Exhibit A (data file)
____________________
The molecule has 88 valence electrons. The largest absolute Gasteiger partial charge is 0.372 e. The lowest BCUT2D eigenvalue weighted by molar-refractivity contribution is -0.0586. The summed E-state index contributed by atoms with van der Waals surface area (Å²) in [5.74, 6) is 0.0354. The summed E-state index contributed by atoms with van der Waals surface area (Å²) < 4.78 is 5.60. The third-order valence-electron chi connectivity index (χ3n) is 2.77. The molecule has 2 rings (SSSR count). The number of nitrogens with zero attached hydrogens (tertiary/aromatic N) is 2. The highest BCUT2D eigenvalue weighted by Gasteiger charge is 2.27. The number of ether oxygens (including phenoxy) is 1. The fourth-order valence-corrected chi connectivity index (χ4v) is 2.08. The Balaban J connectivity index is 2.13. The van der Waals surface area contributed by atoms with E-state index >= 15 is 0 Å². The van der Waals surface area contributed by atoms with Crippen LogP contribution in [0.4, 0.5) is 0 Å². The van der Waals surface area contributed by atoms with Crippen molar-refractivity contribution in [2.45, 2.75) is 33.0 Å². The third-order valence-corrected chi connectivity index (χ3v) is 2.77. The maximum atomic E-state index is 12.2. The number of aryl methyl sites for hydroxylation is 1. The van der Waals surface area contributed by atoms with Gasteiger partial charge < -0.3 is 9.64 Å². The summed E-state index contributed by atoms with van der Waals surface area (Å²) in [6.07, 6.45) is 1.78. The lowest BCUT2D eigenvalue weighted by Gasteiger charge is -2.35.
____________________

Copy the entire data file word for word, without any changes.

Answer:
The molecule has 88 valence electrons. The largest absolute Gasteiger partial charge is 0.372 e. The lowest BCUT2D eigenvalue weighted by molar-refractivity contribution is -0.0586. The summed E-state index contributed by atoms with van der Waals surface area (Å²) in [5.74, 6) is 0.0354. The summed E-state index contributed by atoms with van der Waals surface area (Å²) < 4.78 is 5.60. The third-order valence-electron chi connectivity index (χ3n) is 2.77. The molecule has 2 rings (SSSR count). The number of nitrogens with zero attached hydrogens (tertiary/aromatic N) is 2. The highest BCUT2D eigenvalue weighted by Gasteiger charge is 2.27. The number of ether oxygens (including phenoxy) is 1. The fourth-order valence-corrected chi connectivity index (χ4v) is 2.08. The Balaban J connectivity index is 2.13. The van der Waals surface area contributed by atoms with E-state index >= 15 is 0 Å². The van der Waals surface area contributed by atoms with Crippen LogP contribution in [0.4, 0.5) is 0 Å². The van der Waals surface area contributed by atoms with Crippen molar-refractivity contribution in [2.45, 2.75) is 33.0 Å². The third-order valence-corrected chi connectivity index (χ3v) is 2.77. The maximum atomic E-state index is 12.2. The number of aryl methyl sites for hydroxylation is 1. The van der Waals surface area contributed by atoms with Gasteiger partial charge < -0.3 is 9.64 Å². The summed E-state index contributed by atoms with van der Waals surface area (Å²) in [6.07, 6.45) is 1.78. The lowest BCUT2D eigenvalue weighted by Gasteiger charge is -2.35.